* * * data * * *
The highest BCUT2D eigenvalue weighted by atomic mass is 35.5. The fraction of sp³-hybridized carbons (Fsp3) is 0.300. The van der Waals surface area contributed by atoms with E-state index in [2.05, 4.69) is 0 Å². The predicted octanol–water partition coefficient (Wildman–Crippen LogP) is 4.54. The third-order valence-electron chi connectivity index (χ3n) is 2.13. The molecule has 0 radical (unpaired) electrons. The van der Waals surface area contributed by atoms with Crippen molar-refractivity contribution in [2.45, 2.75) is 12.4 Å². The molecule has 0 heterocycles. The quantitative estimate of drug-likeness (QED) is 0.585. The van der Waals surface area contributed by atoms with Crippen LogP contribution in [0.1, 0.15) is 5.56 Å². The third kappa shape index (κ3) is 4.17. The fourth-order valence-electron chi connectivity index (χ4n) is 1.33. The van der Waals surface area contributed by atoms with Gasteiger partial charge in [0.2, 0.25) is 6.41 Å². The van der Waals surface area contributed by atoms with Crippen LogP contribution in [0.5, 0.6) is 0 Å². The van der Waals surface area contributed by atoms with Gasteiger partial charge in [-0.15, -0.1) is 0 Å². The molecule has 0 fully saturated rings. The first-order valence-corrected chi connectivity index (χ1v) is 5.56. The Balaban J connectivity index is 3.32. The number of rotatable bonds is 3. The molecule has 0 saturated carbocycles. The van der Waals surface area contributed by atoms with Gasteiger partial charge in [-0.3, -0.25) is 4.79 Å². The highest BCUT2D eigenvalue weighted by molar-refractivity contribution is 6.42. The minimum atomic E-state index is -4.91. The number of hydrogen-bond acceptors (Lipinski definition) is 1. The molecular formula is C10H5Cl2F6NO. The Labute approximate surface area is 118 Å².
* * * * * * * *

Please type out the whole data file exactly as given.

The highest BCUT2D eigenvalue weighted by atomic mass is 35.5. The fraction of sp³-hybridized carbons (Fsp3) is 0.300. The van der Waals surface area contributed by atoms with E-state index in [2.05, 4.69) is 0 Å². The predicted octanol–water partition coefficient (Wildman–Crippen LogP) is 4.54. The third-order valence-electron chi connectivity index (χ3n) is 2.13. The molecule has 0 radical (unpaired) electrons. The van der Waals surface area contributed by atoms with Crippen molar-refractivity contribution in [2.45, 2.75) is 12.4 Å². The molecule has 0 heterocycles. The quantitative estimate of drug-likeness (QED) is 0.585. The van der Waals surface area contributed by atoms with Crippen LogP contribution in [0.1, 0.15) is 5.56 Å². The third kappa shape index (κ3) is 4.17. The fourth-order valence-electron chi connectivity index (χ4n) is 1.33. The van der Waals surface area contributed by atoms with Gasteiger partial charge in [0.2, 0.25) is 6.41 Å². The van der Waals surface area contributed by atoms with Crippen LogP contribution in [0.5, 0.6) is 0 Å². The van der Waals surface area contributed by atoms with Gasteiger partial charge in [-0.15, -0.1) is 0 Å². The molecule has 0 fully saturated rings. The first-order valence-corrected chi connectivity index (χ1v) is 5.56. The Balaban J connectivity index is 3.32. The number of rotatable bonds is 3. The molecule has 0 saturated carbocycles. The van der Waals surface area contributed by atoms with Gasteiger partial charge in [-0.3, -0.25) is 4.79 Å². The highest BCUT2D eigenvalue weighted by molar-refractivity contribution is 6.42. The minimum atomic E-state index is -4.91. The number of hydrogen-bond acceptors (Lipinski definition) is 1. The molecular formula is C10H5Cl2F6NO. The Labute approximate surface area is 118 Å².